The universe can be described by a list of particle species, and how strongly each species interacts with each of the others. For example, the electric charge of the electron, e, tells us how strongly the electron interacts with the photon. Put differently, imagining a photon flying past an electron, e tells us how often that photon will bump into the electron.
Some of the particles on this list are shy, they very rarely interact with the others. An example is the neutrino. Roughly a hundred trillion neutrinos emitted by the sun pass through your body every second. You don’t notice it because it only extremely rarely interacts with what you’re made of, i.e., the electrons, protons and neutrons that make up the atoms and molecules that make up you. It may very occasionally bump into an electron in one of your atoms, making it do a little wobble, but this happens so rarely that it has an imperceptible overall effect.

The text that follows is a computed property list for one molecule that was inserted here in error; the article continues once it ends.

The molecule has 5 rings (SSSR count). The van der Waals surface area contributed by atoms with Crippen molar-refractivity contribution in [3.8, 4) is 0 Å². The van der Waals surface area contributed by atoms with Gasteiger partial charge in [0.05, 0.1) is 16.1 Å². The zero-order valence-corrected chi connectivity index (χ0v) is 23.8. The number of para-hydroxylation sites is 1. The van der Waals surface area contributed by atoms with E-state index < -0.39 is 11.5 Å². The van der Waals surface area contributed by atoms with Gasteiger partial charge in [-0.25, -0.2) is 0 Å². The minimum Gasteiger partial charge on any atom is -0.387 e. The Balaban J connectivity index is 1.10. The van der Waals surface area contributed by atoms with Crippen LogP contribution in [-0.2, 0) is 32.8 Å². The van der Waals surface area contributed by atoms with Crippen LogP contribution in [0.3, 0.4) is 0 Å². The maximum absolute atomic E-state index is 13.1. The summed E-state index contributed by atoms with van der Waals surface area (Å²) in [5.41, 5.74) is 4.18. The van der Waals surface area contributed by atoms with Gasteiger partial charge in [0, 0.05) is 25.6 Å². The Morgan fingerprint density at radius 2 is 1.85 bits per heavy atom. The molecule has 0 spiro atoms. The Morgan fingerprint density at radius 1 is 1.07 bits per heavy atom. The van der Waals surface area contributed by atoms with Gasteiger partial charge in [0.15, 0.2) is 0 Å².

What else could be going through you right now? Maybe there are other things we haven’t discovered yet, because they’re so difficult to detect. The following is my attempt at an answer.